"This is a growing force in our own business," says Brandon. "Online orderin
g, mobile ordering, web advancement, it's now part of what we do, it's part of our culture now."
Early this year, Domino's rolled out its "Pizza Tracker
." It's one of the technologies Vitek was talking about. Companies like UPS and FedEx have been using these capabilities for a while, tracking their packages. Domino's has adapted this tracker in ways its competitors have yet to match.
"Other sectors were using tracking applications to inform customers with progress," Vitek says. "These programs reduce questions, anxiety – reduce calls back to the stores. This is an example where we looked out and saw a technology that we could use in our traditional retail sector."
The Pizza Tracker is a thermometer. Once you've ordered a pizza – either online or through the phone – the thermometer will glow red at various steps of the process. Order placed, prep, bake, quality check, and delivery – each step is tracked and updated. It tells you who is making your pizza and who is delivering the pizza.
Before the geeky, nerdy, tech-y stuff came into play, it was just pizza. There was no Twitter, no YouTube, no online ordering. It used to be a phone call, an order, a 30-minute wait, capped off with a doorbell ring. Not anymore.
"We take the mystery and the questioning out of waiting for a pizza," says Tim McIntyre, vice president of communications and a 25-year vet of Domino's Pizza. "In a restaurant your waiter or waitress comes by, fills your water, asks you how you are doing, tells you that the food will be out in a few minutes. We didn't have that. We developed that with Pizza Tracker. … We're high tech and high touch."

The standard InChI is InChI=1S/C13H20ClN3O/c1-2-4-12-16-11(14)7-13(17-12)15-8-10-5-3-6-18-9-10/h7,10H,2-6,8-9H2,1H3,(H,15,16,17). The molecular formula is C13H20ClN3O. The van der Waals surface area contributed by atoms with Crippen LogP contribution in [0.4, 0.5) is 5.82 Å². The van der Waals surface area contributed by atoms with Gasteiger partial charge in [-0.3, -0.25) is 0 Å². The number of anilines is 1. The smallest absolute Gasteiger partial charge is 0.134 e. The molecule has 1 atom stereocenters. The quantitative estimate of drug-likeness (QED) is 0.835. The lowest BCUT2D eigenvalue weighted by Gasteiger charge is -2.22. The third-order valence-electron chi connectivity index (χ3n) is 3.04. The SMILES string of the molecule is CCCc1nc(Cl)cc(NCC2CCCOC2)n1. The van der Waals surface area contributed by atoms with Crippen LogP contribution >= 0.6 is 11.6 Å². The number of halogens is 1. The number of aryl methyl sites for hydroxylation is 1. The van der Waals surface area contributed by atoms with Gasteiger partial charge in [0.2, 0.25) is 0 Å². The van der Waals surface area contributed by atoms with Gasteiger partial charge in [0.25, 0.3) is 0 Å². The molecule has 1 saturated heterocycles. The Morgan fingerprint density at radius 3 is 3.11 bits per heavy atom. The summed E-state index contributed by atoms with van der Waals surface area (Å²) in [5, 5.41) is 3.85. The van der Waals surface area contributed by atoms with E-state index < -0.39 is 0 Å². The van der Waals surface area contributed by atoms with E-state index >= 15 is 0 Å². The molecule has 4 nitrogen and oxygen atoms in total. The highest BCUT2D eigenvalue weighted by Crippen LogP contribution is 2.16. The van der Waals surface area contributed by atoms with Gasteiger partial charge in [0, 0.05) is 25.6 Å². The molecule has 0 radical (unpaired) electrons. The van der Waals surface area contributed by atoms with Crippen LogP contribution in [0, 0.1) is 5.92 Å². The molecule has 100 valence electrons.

Oh, but pizza-tech doesn't stop there.
Domino's also has an option for TiVo users to order through their remote. If a Domino's commercial comes on, a little message that asks you if you want to order a pizza pops up. Users can then go in with their remotes, pick a pizza, and place an order.
And now this:
"We're looking at a few test vehicles – electric and hybrid – for energy efficient ways to deliver pizza," says McIntyre. Most of the pizza deliveries come from less than two miles from the store. Perfect testing grounds, McIntyre says, for small energy efficient vehicles. "We have an alternative vehicle team that's working with companies to discover a more eco-friendly way of delivering pizza." McIntyre says they have 12 test stores right now across the country. Could be a little Jetsons-y.
Despite all these advances – the Pizza Tracker, Twitter and Facebook, TiVo orders, eCommerce, the online ordering customizer – and don't forget about the potential eco-friendly delivery vehicles – it's still just a disk of dough topped with sauce and cheese.
"A lot has changed in the 25 years that I have been here," McIntyre says. "But a lot has not." He says each new store doesn't stray far from that little spot in Ypsi that the brothers Monaghan purchased in 1960 – then called DomiNick's.
"We're just a bit flashier," he says.
Terry Parris Jr. has consumed many a pizza. Domino's may even have been one. He is also a regular contributor to Concentrate, Metromode and Model D. His previous article was Building A Start-Up City.Send feedback here.
All Photos taken by Dave LewinskiPhotos:
Jamie Gasparella in Domino's Test Kitchen
Domino's Mock Storefront
Jim Vitek and His Crew
The Fish Tank